“That’s the kind of person you want in office,” she said. “Someone who is looking at your best interests. And if they’re not (at first), if you go to them and tell them what your interests are, then they will take your concerns and make them their concerns.”

Then there is the charter school issue. Apparently, “A charter school company (“Success Virtual Learning Centers”) is trying to introduce one of those most hellish of things, the “online charter school” where students sit in a bare room all day being taught by a laptop instead of a teacher.” And Buttigieg has said nothing on the subject.

If you read the source, what’s actually happening is, a Michigan-based charter school group (which, to be fair, kinda sounds like a scam) started looking into opening one in South Bend last month. They had a preliminary meeting with the school district superintendent scheduled for late March.

They haven’t opened the school yet. They haven’t gotten any agreement from local officials. Nothing has actually happened. Apparently, “someone unpleasant is thinking about moving to South Bend” is now a ding against Pete Buttigieg.

That’s not to say there’s no legitimate criticism you can make against Pete Buttigieg. But that’s no excuse for padding your hit piece with blatant lies.

3. Character Assassination

It’s not enough for Current Affairs to convince you that Pete Buttigieg is light on policy and heavy on woolly “character” talk. They also malign that character.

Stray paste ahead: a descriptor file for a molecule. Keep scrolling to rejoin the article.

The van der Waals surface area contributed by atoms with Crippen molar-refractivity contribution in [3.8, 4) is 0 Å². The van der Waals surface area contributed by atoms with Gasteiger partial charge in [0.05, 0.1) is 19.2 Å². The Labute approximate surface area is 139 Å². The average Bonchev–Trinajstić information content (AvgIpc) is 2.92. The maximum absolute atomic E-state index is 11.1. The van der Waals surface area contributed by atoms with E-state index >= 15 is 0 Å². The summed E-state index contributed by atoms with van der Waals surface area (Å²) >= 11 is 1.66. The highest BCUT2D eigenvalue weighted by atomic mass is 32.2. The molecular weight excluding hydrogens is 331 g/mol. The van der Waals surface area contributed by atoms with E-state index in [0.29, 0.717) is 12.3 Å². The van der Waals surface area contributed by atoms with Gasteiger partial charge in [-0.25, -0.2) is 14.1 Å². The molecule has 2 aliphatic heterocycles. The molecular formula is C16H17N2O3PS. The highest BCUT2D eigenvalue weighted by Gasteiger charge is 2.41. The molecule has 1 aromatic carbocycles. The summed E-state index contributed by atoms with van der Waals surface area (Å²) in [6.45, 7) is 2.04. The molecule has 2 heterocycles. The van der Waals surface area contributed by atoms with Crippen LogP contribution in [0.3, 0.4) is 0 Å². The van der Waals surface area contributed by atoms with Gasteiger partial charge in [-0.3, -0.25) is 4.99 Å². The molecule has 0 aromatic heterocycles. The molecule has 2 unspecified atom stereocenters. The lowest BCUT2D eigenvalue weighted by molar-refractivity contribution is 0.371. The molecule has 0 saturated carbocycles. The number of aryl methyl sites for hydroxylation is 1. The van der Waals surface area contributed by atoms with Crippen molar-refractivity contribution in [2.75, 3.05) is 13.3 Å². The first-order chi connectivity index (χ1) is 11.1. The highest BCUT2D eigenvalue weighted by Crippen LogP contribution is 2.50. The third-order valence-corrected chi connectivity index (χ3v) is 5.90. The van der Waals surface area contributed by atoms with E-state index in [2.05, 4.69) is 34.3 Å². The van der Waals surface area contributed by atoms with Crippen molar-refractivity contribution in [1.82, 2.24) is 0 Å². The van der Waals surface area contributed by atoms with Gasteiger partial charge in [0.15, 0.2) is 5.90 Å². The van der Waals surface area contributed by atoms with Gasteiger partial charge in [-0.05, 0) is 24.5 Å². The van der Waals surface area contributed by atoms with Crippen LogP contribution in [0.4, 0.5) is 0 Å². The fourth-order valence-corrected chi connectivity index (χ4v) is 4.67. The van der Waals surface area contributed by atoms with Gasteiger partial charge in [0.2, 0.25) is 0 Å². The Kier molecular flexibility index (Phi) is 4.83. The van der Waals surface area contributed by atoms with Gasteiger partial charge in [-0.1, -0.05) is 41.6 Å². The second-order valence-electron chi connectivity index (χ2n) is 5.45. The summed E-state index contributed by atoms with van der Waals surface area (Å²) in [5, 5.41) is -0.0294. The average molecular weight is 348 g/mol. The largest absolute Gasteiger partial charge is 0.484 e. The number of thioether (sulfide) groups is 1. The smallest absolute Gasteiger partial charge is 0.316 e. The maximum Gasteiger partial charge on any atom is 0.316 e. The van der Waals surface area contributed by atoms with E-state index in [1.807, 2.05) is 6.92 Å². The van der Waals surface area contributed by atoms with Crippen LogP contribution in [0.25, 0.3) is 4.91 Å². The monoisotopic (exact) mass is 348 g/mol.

It’s true that a lot of Buttigieg’s appeal right now comes from his folksy, midwestern vibe. But in this article, that brand is described as hollow and calculated, a political ploy inspired by focus groups and not the real Pete.

I don’t know Pete Buttigieg. I can’t tell you the deepest truths of his heart. But I can tell you when this article lies about them to make you think this man you’ve never met is an asshole.

The assassination begins with his childhood. Buttigieg describes his early years as a kind of small-town experience, which led to quite the culture shock when he left South Bend for Boston. Current Affairs takes issue with that: “So, even though he grew up on the campus of a top private university 90 minutes from Chicago, the Boston subway amazed him.”

Yes. It would. 90 minutes’ drive is a long way. 90 minutes will get you from downtown Boston to Connecticut. I’m sure he visited a few times, but Pete Buttigieg definitely didn’t spend his weekends riding the L to hang out with his friends. They’re arguing he’s a closet city boy because he lived the width of Belgium away from a major metropolitan area.

From there, they move on to his politics. I mentioned earlier that they misquoted Buttigieg’s paragraph on the Harvard living wage protests, but they also use this passage to claim that to Pete, “Activists are an alien species, one he “strides past” to go to “Pizza & Politics” sessions with governors and New York Times journalists.”